The Canadian dollar advanced on Monday as oil prices continued to rally, while US consumer spending declined at the sharpest rate since 2009 and manufacturing activity softened.
The loonie, as the Canadian dollar is known, rose 0.8 percent to 0.7941 US, erasing Friday’s losses. The USD/CAD exchange rate tumbled more than 100 pips to 1.2590. The pair faces initial support at 1.2510 and resistance at 1.2805.
Canada’s currency has declined for ten consecutive weeks against the US dollar, as plunging oil prices and weak fundamentals have weighed on the commodity-sensitive currency. The loonie faced renewed selling pressure two weeks ago when the Bank of Canada unexpectedly reduced its trend-setting interest rate to 0.75 percent and downgraded its economic outlook.
Rising oil prices helped lift the Canadian dollar on Monday. West Texas Intermediate for March delivery rose 1.6 percent to $49.01 a barrel. Global benchmark Brent crude rose more than 2.3 percent to $54.23 a barrel.
In economic data, Canadian manufacturing softened in January, the Royal Bank of Canada reported today. The RBC manufacturing PMI declined from 54.9 percent to 51 percent in January, as overall business conditions improved at the weakest rate since April 2013.
US manufacturing activity cooled again in January, as new orders continued to moderate, the Institute for Supply Management reported today. ISM’s monthly gauge of US manufacturing declined from 55.5 to 53.5. New export orders declined for the first time in 26 months, as only five manufacturing sub-sectors reported growth.
In a separate report the Department of Commerce said household spending declined at the sharpest rate since September 2009, a sign consumers were pinching their pennies toward the end of the holiday season. US personal spending declined 0.3 percent in December following a 0.5 percent advance the month before. However, personal incomes increased 0.3 percent. Combined with cheaper gas prices, higher incomes translated into a 4.9 percent increase in the saving rate.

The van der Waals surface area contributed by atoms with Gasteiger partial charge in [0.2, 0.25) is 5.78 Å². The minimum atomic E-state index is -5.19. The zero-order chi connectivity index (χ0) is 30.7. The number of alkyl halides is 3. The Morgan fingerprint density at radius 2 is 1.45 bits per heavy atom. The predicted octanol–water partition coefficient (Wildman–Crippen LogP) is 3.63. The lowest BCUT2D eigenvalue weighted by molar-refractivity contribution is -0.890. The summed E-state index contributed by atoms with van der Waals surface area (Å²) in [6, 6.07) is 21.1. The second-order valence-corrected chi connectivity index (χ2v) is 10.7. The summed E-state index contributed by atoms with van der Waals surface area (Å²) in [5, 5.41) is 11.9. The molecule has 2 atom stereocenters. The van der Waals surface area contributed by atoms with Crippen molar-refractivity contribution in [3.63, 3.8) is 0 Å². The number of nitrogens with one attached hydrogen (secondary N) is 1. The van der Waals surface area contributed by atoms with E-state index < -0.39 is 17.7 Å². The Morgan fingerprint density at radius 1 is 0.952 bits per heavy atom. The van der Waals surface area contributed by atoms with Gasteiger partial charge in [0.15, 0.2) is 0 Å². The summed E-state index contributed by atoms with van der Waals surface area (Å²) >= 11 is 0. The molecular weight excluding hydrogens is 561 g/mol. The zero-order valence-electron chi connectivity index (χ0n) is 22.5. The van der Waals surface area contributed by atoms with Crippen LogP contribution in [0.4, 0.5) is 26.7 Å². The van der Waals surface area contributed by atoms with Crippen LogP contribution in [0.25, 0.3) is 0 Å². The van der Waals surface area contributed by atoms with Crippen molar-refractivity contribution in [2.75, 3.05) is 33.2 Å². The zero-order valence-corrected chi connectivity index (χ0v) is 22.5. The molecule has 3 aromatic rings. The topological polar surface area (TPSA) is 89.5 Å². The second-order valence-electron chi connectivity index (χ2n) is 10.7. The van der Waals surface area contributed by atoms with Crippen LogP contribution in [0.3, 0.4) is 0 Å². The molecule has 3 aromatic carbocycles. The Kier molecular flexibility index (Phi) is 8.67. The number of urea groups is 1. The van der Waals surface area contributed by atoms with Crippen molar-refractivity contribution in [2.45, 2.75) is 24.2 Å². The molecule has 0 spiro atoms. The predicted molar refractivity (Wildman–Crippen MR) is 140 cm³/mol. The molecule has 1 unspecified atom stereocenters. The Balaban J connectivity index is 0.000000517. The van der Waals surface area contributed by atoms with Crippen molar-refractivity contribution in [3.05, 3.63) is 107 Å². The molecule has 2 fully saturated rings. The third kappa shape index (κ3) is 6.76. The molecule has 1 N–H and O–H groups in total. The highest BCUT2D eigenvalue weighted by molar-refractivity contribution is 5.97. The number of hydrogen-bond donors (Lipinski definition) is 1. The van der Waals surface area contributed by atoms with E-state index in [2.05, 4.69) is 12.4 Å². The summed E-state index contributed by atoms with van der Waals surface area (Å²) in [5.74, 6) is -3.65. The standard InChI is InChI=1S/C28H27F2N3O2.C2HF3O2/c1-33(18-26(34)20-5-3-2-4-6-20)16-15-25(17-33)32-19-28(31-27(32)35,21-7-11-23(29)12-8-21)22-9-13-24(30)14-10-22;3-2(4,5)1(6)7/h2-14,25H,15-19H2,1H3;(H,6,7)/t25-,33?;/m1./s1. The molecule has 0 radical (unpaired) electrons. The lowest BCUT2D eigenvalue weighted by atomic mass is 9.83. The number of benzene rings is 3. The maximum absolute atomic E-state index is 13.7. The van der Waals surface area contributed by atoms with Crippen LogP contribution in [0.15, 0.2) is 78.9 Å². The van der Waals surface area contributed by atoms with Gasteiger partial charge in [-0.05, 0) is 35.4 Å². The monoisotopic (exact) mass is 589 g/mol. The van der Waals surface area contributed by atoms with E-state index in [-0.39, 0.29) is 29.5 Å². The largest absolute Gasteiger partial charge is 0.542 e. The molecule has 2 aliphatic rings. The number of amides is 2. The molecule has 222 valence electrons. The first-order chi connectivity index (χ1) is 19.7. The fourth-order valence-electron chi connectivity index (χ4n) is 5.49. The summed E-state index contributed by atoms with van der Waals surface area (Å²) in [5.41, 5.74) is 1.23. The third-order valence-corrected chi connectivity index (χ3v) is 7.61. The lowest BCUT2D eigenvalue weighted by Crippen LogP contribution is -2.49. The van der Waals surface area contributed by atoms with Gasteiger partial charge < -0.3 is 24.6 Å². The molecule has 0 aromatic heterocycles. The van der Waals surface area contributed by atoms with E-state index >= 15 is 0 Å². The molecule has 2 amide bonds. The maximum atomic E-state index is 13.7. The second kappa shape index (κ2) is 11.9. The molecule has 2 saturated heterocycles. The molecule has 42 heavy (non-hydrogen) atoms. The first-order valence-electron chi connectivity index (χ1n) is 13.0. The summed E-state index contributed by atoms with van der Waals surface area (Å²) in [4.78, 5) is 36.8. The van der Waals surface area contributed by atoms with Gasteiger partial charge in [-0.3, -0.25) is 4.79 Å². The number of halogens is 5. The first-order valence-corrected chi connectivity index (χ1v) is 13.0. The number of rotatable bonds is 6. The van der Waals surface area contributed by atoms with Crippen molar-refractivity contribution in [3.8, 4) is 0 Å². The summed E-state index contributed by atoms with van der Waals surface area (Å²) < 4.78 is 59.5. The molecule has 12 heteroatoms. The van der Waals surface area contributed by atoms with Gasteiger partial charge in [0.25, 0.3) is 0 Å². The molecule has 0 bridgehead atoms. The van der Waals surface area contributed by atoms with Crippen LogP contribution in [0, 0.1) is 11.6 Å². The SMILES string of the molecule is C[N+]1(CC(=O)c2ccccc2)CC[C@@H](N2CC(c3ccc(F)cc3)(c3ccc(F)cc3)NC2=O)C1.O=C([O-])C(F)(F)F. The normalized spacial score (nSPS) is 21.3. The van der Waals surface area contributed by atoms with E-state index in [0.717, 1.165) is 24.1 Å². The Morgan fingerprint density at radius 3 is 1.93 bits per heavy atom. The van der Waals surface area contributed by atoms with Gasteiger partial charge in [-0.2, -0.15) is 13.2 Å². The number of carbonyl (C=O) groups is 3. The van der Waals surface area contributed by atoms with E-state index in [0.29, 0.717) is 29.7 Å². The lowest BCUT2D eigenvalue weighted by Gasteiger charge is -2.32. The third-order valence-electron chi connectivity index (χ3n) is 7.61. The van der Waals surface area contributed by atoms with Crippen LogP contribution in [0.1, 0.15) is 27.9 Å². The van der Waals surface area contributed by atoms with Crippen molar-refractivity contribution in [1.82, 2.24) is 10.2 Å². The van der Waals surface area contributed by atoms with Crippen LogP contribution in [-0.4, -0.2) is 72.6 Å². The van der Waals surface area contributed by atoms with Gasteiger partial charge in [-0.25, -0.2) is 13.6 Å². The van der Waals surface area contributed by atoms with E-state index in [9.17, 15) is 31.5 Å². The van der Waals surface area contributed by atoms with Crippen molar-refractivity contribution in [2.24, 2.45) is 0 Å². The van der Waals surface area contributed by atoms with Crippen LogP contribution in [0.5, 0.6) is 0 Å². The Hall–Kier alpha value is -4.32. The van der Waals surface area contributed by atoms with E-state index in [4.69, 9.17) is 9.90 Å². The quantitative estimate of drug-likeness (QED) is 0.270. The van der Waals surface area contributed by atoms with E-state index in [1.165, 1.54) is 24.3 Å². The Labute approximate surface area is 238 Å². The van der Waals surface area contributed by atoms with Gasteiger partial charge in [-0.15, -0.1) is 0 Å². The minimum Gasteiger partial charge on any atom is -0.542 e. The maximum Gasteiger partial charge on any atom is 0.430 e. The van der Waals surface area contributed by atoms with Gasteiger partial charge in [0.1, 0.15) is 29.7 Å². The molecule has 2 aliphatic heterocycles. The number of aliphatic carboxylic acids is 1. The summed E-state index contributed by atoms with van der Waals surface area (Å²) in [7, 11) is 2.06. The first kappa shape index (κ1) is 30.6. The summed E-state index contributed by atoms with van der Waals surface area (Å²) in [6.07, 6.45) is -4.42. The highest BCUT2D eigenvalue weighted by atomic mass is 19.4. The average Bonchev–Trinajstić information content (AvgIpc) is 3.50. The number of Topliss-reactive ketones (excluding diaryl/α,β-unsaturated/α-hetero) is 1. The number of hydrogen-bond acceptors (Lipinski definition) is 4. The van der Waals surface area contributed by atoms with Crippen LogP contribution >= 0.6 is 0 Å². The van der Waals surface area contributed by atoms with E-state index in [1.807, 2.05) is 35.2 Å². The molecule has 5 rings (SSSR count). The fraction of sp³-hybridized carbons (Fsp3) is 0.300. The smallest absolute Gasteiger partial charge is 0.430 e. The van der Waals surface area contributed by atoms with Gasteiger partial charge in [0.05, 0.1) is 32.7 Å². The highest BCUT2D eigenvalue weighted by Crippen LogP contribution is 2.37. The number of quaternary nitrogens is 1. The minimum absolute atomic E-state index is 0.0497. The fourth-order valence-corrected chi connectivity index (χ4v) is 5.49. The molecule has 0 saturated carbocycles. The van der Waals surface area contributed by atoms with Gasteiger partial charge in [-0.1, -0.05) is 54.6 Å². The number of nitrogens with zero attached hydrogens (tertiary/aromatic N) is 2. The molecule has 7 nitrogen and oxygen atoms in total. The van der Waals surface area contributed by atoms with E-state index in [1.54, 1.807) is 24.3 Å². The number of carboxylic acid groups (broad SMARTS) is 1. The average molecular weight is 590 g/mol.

Monday’s data deluge wrapped up with construction spending, a key indicator of US housing activity. Construction spending rose 0.4 percent in December, well below estimates calling for 0.7 percent. The November rate was revised up to reflect a 0.2 percent drop instead of the 0.3 percent decline reported last month.
The US government will report on factory orders on Tuesday, followed by services PMI and employment data on Wednesday. The United States and Canada will each report on international trade on Thursday.
Based out of Toronto, Canada, Husni Sam Borji is senior macroeconomics analysts who contributes regularly to TradersDNA, where he examines the global financial markets. Husni Sam has authored dozens of government reports and industry whitepapers, as well as thousands of financial articles. Husni Sam holds a BA from the University of Windsor and a Master’s degree in Economic Public Policy from McMaster University.
His expertise includes macroeconomics, fundamental analysis, industry research and global political economy.